April 9, 2017
It is estimated that around 2 million tonnes of waste electrical and electronic equipment (WEEE) is discarded every year in the UK alone. Due to the fact that such equipment often contains elements and components that are harmful to the environment or to humans, there are strict and complex laws now in place regarding its disposal.
Those laws are known as WEEE regulations and are aimed at improving the rate of recycling of such equipment. In order to do so, they set down a number of rules relating to producers, distributors and users of WEEE. Before we get to those, however, it’s important to begin with what exactly counts as being WEEE.
As mentioned above, WEEE stands for waste electrical and electronic equipment but what exactly does that comprise? The WEEE regulations attempt to clarify this and state that electrical and electronic equipment (EEE) is;
‘equipment which is dependent on electric currents or electromagnetic fields in order to work properly and equipment for the generation, transfer and measurement of such currents and fields, and designed for use with a voltage rating not exceeding 1,000 volts for alternating current and 1,500 volts for direct current.’
To make things slightly less complicated, the regulations also set down 14 categories of equipment which falls within that remit. Those categories include large and small household appliances, lighting equipment, consumer equipment such as TVs and IT and telecommunications equipment.
The WEEE regulations set down a number of rules regarding both the actions of those companies producing and selling EEE and the ultimate disposal of such equipment (once it becomes WEEE).
Companies which put EEE on the market in the UK, either by manufacturing, reselling or importing the equipment are required to register with the Environment Agency and to report regularly in order to ensure that they adhere to WEEE disposal regulations. Those companies, too, must mark all EEE they sell with a crossed out wheelie bin symbol to show that it mustn’t be disposed of as normal household waste.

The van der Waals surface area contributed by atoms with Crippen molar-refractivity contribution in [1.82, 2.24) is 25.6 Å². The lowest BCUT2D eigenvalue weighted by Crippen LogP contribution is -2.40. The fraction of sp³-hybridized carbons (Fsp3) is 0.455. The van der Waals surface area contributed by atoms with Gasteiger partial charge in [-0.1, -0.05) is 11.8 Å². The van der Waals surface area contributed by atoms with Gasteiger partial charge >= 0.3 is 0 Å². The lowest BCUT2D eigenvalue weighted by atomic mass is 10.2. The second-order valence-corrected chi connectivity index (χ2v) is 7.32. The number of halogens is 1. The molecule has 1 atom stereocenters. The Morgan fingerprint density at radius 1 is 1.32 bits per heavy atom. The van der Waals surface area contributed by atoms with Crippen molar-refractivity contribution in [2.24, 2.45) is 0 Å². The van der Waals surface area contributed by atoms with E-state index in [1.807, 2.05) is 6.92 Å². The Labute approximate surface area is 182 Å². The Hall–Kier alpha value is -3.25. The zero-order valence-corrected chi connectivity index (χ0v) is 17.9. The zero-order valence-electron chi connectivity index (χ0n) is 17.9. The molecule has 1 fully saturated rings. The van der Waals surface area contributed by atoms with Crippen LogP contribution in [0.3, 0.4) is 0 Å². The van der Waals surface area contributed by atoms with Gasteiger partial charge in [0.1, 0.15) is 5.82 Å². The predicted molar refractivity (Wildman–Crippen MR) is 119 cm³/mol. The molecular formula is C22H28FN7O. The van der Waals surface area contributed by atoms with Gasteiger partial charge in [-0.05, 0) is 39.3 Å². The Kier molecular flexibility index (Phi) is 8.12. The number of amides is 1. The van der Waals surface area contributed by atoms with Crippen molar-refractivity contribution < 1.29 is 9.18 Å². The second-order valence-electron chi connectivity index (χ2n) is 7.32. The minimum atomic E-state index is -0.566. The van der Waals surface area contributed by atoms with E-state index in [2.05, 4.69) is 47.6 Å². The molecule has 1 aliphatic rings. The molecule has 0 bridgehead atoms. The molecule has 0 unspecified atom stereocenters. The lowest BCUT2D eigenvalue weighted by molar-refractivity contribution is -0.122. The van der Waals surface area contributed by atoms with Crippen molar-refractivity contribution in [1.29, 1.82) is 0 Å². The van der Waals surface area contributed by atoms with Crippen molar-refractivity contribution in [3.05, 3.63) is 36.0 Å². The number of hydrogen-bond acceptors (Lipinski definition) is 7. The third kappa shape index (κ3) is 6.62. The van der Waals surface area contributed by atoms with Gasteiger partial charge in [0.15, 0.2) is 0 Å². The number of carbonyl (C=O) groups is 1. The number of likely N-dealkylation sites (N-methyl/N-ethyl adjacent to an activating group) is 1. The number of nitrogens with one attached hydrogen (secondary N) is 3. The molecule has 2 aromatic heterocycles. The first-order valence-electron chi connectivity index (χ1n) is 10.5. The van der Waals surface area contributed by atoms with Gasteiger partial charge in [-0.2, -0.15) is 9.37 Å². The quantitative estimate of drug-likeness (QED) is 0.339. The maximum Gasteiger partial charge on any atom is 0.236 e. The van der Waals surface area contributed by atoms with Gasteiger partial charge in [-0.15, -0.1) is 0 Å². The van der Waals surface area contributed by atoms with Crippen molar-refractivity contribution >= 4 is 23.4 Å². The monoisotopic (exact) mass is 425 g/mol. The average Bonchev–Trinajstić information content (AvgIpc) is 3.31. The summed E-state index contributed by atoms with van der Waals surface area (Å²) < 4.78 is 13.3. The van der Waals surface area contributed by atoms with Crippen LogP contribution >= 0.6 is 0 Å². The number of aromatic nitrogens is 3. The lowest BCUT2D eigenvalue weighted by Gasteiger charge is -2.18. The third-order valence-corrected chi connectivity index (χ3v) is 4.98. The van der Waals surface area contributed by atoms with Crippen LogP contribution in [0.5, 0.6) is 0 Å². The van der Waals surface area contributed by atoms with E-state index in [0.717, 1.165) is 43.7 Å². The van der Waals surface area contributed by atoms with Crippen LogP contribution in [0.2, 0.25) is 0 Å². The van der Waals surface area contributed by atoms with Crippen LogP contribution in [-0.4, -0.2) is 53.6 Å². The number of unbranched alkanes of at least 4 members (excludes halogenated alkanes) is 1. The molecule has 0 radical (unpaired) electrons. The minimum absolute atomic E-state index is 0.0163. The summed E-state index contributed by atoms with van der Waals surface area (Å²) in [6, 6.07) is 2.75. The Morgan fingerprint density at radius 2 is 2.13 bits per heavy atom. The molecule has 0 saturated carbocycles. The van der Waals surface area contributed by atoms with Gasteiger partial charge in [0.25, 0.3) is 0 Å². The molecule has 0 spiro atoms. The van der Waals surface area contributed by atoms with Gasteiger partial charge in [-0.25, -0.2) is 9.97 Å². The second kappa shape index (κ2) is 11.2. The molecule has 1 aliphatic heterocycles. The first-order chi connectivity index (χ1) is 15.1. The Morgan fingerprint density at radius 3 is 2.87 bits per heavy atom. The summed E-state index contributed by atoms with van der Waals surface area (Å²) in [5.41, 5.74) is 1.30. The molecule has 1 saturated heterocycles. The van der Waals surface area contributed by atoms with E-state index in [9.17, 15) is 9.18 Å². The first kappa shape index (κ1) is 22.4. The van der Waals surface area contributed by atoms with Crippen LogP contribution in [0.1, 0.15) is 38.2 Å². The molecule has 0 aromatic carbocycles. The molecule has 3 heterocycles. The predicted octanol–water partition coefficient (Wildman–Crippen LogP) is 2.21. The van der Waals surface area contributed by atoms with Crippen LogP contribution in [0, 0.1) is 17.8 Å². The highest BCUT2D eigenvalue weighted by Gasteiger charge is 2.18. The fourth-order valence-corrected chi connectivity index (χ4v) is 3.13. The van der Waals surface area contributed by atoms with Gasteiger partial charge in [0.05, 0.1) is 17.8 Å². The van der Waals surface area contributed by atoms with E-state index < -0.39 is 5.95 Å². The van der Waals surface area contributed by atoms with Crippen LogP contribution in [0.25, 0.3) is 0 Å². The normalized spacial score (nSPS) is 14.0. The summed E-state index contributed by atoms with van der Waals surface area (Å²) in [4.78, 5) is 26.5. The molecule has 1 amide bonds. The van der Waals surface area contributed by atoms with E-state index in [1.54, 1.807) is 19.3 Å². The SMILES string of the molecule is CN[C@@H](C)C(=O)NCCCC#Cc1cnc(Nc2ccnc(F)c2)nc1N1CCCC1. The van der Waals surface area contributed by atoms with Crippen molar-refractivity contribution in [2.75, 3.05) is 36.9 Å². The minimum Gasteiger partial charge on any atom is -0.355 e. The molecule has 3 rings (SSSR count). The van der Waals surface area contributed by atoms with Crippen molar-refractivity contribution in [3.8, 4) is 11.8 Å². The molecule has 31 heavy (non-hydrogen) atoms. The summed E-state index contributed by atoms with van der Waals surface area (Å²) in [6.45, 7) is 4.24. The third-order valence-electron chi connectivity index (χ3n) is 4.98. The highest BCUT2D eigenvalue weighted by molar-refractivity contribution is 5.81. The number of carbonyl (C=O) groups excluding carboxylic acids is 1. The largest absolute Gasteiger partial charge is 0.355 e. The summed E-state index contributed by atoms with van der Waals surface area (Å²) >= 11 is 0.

Distributors of EEE, too, must take back waste products on a like for like basis when selling a new product by, for instance, collecting an old TV when delivering a new one. WEEE, whether it is collected by a distributor or thrown away by an end user, must then also be disposed of in a way that adheres to the WEEE regulations.
That means that the equipment cannot be sent to landfill or similarly disposed of, and must instead be taken to what’s known as an approved authorised treatment facility (AATFs). It is at such a facility that the WEEE will be properly treated and recycled in order to avoid harmful impacts on the environment or public health. Exactly what that treatment entails depends on which of the aforementioned 14 categories the WEEE in question fits within.
WEEE regulations are a part of both UK and EU law, and as such, failure to comply with the regulations can lead to companies or individuals facing criminal prosecution in either a Magistrate’s Court or even the Crown Court.
If an organisation or individual faces prosecution in a Magistrate’s Court for failure to comply to the regulations, they can be hit with a fine up to a maximum of £5000. If the prosecution occurs in the Crown Court, meanwhile, the level of fine that can be levied is unlimited.
It is vitally important, therefore, for individuals and especially businesses to ensure that WEEE is correctly and compliantly recycled.